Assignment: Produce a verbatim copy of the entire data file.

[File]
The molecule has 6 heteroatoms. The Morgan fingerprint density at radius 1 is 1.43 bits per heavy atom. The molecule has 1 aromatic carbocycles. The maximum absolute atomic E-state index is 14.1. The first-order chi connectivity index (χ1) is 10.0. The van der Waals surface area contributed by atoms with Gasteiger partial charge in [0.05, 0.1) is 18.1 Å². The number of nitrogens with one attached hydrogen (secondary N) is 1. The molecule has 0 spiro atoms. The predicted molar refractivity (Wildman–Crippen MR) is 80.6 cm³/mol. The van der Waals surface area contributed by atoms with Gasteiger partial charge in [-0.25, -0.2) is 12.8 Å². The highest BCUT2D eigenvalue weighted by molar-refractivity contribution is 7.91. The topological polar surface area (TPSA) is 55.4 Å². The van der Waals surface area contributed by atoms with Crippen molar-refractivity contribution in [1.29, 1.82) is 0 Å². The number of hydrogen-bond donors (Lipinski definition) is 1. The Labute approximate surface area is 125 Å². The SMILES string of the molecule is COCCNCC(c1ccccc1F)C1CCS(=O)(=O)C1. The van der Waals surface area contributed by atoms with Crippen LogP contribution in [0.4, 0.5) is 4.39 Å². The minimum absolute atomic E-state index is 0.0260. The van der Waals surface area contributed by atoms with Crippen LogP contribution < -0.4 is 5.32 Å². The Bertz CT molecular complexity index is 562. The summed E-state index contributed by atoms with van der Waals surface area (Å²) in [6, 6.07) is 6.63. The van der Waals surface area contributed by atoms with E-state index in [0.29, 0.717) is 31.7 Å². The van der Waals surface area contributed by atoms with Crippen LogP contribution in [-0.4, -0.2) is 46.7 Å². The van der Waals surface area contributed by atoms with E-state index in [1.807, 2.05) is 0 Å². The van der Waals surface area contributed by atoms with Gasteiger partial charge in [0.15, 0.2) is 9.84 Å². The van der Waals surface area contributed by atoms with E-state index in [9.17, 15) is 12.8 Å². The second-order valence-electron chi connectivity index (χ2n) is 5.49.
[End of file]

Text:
The molecule has 6 heteroatoms. The Morgan fingerprint density at radius 1 is 1.43 bits per heavy atom. The molecule has 1 aromatic carbocycles. The maximum absolute atomic E-state index is 14.1. The first-order chi connectivity index (χ1) is 10.0. The van der Waals surface area contributed by atoms with Gasteiger partial charge in [0.05, 0.1) is 18.1 Å². The number of nitrogens with one attached hydrogen (secondary N) is 1. The molecule has 0 spiro atoms. The predicted molar refractivity (Wildman–Crippen MR) is 80.6 cm³/mol. The van der Waals surface area contributed by atoms with Gasteiger partial charge in [-0.25, -0.2) is 12.8 Å². The highest BCUT2D eigenvalue weighted by molar-refractivity contribution is 7.91. The topological polar surface area (TPSA) is 55.4 Å². The van der Waals surface area contributed by atoms with Crippen molar-refractivity contribution in [1.29, 1.82) is 0 Å². The number of hydrogen-bond donors (Lipinski definition) is 1. The Labute approximate surface area is 125 Å². The SMILES string of the molecule is COCCNCC(c1ccccc1F)C1CCS(=O)(=O)C1. The van der Waals surface area contributed by atoms with Crippen LogP contribution in [0.4, 0.5) is 4.39 Å². The minimum absolute atomic E-state index is 0.0260. The van der Waals surface area contributed by atoms with Crippen LogP contribution < -0.4 is 5.32 Å². The Bertz CT molecular complexity index is 562. The summed E-state index contributed by atoms with van der Waals surface area (Å²) in [6, 6.07) is 6.63. The van der Waals surface area contributed by atoms with E-state index in [0.29, 0.717) is 31.7 Å². The van der Waals surface area contributed by atoms with Crippen LogP contribution in [-0.4, -0.2) is 46.7 Å². The van der Waals surface area contributed by atoms with E-state index in [1.807, 2.05) is 0 Å². The van der Waals surface area contributed by atoms with Gasteiger partial charge in [0.15, 0.2) is 9.84 Å². The van der Waals surface area contributed by atoms with E-state index in [9.17, 15) is 12.8 Å². The second-order valence-electron chi connectivity index (χ2n) is 5.49.